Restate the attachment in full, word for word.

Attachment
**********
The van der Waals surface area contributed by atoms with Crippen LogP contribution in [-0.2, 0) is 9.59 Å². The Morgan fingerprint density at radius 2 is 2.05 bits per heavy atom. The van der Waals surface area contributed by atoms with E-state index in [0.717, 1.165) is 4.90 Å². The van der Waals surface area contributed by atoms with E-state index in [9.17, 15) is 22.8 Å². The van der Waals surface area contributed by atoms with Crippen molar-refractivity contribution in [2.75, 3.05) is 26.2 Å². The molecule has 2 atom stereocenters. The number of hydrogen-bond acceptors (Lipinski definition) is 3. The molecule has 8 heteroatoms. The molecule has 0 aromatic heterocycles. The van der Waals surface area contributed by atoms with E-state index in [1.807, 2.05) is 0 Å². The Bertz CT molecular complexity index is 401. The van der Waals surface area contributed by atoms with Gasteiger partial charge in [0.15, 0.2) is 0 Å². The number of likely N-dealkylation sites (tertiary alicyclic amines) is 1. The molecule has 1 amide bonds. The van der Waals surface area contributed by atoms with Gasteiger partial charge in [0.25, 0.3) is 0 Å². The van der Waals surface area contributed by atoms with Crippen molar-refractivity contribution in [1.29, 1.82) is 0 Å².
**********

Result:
The van der Waals surface area contributed by atoms with Crippen LogP contribution in [-0.2, 0) is 9.59 Å². The Morgan fingerprint density at radius 2 is 2.05 bits per heavy atom. The van der Waals surface area contributed by atoms with E-state index in [0.717, 1.165) is 4.90 Å². The van der Waals surface area contributed by atoms with E-state index in [9.17, 15) is 22.8 Å². The van der Waals surface area contributed by atoms with Crippen molar-refractivity contribution in [2.75, 3.05) is 26.2 Å². The molecule has 2 atom stereocenters. The number of hydrogen-bond acceptors (Lipinski definition) is 3. The molecule has 8 heteroatoms. The molecule has 0 aromatic heterocycles. The van der Waals surface area contributed by atoms with E-state index in [1.807, 2.05) is 0 Å². The Bertz CT molecular complexity index is 401. The van der Waals surface area contributed by atoms with Gasteiger partial charge in [0.15, 0.2) is 0 Å². The number of likely N-dealkylation sites (tertiary alicyclic amines) is 1. The molecule has 1 amide bonds. The van der Waals surface area contributed by atoms with Gasteiger partial charge in [0.25, 0.3) is 0 Å². The van der Waals surface area contributed by atoms with Crippen molar-refractivity contribution in [1.29, 1.82) is 0 Å².